K-9 Arrow would do some serious damage to a suspect he catches who isn’t wearing special multi-layer gear that Arrow cannot chew through. All it took for Arrow to catch the suspect was direction from his handler Gordon Carroll.
On June 12, Back the Blue, formed in Colorado in 2016 to provide financial support to law enforcement K-9 units and help local police and sheriffs obtain K-9s, held a benefit called Heroes with Paws. The goal of the event was to raise money to support the Greenwood Village Police Department K-9s, as well as those of the Arapahoe County Sheriff’s Office.
Arapahoe County Deputy Sheriff Kelly Draper’s K-9 Kilo has a muzzle that looks like very sharp teeth.
For the second year in a row, Kuni Lexus of Greenwood Village hosted the event and Darby Kelly, Senior Manager, Administrative Services for CoBank at 6340 S. Fiddlers Green Circle in Greenwood Village organized the event, which included hors d’oeuvres, desserts, and a silent auction. Sixty people attended and got to meet eight K-9s and their handlers, as well as observe demonstrations of how the dogs assist law enforcement with apprehending suspects and finding illegal drugs.
K-9 Riggs looks to GVPD Officer Jeff Mulqueen for direction and praise.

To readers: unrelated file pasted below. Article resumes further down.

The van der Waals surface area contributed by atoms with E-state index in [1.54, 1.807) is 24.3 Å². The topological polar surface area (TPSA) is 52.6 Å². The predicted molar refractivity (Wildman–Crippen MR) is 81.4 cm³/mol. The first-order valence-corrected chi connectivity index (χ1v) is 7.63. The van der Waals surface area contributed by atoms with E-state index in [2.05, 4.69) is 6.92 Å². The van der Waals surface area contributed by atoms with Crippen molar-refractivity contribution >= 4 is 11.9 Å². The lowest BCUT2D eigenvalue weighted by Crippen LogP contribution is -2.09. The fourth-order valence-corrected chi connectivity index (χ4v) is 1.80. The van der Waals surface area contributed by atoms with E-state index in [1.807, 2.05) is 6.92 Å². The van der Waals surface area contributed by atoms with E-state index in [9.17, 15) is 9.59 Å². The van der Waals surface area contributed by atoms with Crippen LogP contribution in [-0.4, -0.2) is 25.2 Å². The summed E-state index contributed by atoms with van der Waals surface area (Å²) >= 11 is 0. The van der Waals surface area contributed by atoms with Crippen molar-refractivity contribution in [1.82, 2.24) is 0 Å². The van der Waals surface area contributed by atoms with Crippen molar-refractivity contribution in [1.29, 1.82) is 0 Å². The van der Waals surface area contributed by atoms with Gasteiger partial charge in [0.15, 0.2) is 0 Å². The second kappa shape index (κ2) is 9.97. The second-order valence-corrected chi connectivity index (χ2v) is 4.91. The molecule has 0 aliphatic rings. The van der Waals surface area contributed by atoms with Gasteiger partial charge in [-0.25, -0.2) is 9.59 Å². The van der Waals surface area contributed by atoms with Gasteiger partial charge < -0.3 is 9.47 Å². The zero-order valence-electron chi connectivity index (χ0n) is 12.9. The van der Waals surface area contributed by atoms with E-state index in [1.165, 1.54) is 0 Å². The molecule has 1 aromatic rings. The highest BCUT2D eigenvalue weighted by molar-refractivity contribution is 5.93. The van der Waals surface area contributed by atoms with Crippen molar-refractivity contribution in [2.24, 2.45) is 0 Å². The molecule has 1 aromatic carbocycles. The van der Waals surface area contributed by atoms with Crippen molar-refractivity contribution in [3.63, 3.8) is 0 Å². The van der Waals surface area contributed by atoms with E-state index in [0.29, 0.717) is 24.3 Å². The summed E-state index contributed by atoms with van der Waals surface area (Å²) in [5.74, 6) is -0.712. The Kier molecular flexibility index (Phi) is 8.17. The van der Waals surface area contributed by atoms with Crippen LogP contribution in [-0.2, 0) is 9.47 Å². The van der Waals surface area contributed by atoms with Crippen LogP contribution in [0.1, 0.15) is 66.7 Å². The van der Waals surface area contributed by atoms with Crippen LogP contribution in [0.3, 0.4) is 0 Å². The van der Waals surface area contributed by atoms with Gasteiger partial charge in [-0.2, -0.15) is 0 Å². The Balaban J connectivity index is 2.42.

Police dogs, or K-9s, play a vital role in law enforcement. Trained primarily for tracking and catching suspects and sniffing out illegal drugs, the breeds we see most in our area are German Shepherds and Belgian Malinois. Like humans, dogs use all their senses, but their ability to smell and hear is more acute than ours and they can see ten times better than us in the dark. Dogs used as K-9s are expensive to buy and train. One of the newest members of the team at the Arapahoe County Sheriff’s Office, two-year-old K-9 Arrow, is partnered with Deputy Sheriff Gordon Carroll, who has handled K-9s for 11 years. Carroll told the gathering that Arrow cost $6,500 to buy and $50,000 to train. He also shared that the motto for using K-9s is “paws before boots,” meaning, in a high-risk situation, officers prefer to send in dogs to seek out suspects or dangerous substances before they risk the lives of their human officers.
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